The 30th Anniversary of HIV/AIDS
Secretary of State
As we commemorate the 30th Anniversary of the first reported cases of HIV/AIDS in the United States, we take time to remember those who have been affected by this devastating disease and recommit ourselves to eradicating this terrible scourge.
When HIV/AIDS was first identified in the 1980s, the world was shocked by how fast the epidemic spread as we struggled to find a solution. With the remarkable work of researchers over the past decades, we have made incredible gains in the prevention and treatment of HIV. The United States and the international community stood up and took on this terrible scourge. Thanks to these efforts, millions of lives have been saved and millions more have been transformed.
The U.S. President's Emergency Plan for AIDS Relief (PEPFAR) and President Obama’s Global Health Initiative (GHI) underscore America's commitment to this partnership to strengthen health systems and save lives. Currently, PEPFAR supports treatment for over 3.2 million people -- the vast majority of whom live in Africa. In 2010, PEPFAR directly supported access to testing and counseling services for 33 million people with HIV. In addition, US-supported programs reached over 8 million pregnant women and provided 600,000 mothers with drugs to prevent mother-to-child transmission of HIV, leading to more than 114,000 infants to be born HIV-free. Numbers do not tell the whole story of PEPFAR and our progress, but they are a reminder of the children, women and men whose lives are being saved every day.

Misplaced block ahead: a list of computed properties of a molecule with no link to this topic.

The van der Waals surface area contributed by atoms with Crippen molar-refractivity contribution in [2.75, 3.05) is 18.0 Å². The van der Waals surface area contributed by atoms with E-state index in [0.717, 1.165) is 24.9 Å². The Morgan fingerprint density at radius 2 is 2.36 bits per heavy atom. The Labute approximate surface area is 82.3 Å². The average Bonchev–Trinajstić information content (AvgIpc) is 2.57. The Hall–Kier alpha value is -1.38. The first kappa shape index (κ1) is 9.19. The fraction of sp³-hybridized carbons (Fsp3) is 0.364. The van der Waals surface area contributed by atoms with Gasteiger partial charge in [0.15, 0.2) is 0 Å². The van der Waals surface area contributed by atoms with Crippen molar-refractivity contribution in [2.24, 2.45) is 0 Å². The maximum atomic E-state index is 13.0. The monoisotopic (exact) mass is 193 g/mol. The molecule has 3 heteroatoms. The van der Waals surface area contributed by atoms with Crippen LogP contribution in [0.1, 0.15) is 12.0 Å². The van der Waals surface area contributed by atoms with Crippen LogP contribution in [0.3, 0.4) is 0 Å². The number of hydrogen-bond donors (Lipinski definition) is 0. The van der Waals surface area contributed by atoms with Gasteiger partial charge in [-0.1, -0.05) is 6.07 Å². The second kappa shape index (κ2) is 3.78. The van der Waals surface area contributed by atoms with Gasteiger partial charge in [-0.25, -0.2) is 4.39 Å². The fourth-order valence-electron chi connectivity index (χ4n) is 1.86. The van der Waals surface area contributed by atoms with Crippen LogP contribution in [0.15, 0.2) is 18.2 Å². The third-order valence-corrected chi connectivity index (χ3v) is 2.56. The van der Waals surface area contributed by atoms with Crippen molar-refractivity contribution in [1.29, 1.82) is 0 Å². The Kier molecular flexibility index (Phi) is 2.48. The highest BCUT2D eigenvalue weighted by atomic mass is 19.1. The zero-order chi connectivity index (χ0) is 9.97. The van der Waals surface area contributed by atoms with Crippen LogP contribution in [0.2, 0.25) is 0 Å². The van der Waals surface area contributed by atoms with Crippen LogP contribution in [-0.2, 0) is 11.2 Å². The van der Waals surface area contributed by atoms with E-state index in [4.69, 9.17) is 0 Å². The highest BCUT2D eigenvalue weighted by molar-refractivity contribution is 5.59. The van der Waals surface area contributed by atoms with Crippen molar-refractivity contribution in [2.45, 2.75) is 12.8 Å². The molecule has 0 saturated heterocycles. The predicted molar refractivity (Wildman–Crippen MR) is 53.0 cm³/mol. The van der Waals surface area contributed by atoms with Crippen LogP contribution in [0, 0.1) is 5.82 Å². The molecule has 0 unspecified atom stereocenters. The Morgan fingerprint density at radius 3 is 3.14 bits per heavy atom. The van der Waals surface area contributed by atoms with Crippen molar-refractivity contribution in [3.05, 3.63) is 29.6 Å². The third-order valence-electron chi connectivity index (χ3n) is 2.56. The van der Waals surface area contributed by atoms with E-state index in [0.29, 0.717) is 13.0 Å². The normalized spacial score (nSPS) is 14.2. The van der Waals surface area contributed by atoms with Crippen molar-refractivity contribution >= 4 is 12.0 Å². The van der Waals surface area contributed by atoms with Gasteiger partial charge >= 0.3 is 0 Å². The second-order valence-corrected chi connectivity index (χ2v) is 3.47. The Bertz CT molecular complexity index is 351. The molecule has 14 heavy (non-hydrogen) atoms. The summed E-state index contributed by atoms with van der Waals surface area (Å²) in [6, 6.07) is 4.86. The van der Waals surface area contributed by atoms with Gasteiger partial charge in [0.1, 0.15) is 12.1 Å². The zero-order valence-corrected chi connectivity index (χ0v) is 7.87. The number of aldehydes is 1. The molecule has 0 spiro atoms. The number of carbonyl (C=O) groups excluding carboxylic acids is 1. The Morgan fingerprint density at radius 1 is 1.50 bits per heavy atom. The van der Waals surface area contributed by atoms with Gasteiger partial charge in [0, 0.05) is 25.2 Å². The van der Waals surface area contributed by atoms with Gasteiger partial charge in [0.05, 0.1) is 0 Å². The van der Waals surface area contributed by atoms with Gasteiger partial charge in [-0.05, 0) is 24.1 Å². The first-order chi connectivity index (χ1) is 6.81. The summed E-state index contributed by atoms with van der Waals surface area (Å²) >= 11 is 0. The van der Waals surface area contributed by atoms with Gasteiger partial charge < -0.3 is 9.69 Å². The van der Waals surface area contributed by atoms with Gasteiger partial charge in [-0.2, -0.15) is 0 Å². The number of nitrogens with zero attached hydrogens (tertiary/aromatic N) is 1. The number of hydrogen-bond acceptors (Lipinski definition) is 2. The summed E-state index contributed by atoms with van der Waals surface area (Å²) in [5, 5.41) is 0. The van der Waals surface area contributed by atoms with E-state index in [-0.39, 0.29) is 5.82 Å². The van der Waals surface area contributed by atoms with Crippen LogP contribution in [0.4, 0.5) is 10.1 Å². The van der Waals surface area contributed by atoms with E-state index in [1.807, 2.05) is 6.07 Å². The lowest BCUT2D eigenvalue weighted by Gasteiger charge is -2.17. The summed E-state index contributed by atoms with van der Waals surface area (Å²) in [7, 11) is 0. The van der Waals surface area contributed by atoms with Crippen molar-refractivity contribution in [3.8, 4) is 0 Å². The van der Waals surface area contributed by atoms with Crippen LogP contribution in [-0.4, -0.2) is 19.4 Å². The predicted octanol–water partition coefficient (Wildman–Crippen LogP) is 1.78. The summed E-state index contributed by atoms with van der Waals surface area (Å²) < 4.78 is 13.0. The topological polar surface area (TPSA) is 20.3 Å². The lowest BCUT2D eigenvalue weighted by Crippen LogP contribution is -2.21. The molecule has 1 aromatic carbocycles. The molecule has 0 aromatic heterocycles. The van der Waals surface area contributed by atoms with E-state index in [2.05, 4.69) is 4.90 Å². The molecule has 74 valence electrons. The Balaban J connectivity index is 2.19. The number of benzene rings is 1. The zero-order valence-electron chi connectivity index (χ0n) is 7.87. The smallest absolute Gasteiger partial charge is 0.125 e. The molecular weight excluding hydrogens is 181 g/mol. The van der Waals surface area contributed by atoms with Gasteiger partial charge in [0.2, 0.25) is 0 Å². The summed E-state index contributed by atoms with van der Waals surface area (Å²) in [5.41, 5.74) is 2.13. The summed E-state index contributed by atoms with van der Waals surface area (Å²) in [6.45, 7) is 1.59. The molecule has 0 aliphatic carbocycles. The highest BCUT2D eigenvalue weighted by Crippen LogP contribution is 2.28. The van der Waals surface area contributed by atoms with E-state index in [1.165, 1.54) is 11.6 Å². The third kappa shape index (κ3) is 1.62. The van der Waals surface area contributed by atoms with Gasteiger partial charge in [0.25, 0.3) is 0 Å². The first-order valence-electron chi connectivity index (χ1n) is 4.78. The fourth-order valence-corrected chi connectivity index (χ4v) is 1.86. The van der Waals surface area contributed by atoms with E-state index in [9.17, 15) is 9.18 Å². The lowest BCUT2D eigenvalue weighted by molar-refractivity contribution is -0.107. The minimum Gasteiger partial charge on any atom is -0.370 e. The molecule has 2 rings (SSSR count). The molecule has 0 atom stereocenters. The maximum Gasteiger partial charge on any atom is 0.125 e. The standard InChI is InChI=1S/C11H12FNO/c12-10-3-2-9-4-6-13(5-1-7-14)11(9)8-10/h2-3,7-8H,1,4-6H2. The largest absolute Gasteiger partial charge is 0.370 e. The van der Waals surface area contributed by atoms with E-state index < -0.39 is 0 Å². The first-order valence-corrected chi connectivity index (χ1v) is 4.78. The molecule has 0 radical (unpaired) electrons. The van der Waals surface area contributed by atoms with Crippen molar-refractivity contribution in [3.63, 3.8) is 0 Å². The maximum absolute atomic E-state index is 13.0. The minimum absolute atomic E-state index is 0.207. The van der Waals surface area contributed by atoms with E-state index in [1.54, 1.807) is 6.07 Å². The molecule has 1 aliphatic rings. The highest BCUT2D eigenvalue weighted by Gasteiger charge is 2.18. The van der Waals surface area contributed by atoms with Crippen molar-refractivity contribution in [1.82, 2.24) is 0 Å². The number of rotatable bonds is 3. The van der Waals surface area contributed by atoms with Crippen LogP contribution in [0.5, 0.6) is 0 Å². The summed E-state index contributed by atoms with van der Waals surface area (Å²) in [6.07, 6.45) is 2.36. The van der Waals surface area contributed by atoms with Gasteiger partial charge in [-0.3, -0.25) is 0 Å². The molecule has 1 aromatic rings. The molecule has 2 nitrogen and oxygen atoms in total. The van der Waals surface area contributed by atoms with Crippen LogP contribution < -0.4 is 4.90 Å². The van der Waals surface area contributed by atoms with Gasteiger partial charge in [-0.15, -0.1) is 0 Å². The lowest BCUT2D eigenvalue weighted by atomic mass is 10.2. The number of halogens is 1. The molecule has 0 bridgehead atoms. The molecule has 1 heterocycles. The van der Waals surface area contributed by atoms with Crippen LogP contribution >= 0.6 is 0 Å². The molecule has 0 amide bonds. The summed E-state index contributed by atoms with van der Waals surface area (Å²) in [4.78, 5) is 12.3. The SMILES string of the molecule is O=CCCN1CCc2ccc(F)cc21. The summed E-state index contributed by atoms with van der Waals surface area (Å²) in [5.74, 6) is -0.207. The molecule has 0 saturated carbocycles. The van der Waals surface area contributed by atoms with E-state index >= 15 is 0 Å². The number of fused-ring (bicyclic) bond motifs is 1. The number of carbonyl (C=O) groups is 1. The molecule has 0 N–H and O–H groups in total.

PEPFAR is a key element of our foreign policy. The President had made this clear and our Administration’s commitment has been unwavering. We have also made an unprecedented multi-year pledge to the Global Fund to Fight AIDS, Tuberculosis and Malaria. We are proud of our leadership in the fight against global AIDS, but we cannot do it alone. We are urging donor nations to increase their commitments, particularly through the Global Fund. And we are working with severely affected countries to find more ways for the international community to support country led efforts.
We must continue to fight for those who have been impacted by this epidemic. Too many people are getting sick and dying every day and this is simply unacceptable. We must redouble our efforts on behalf of the millions of people with HIV/AIDS, their loved ones, their families and their friends.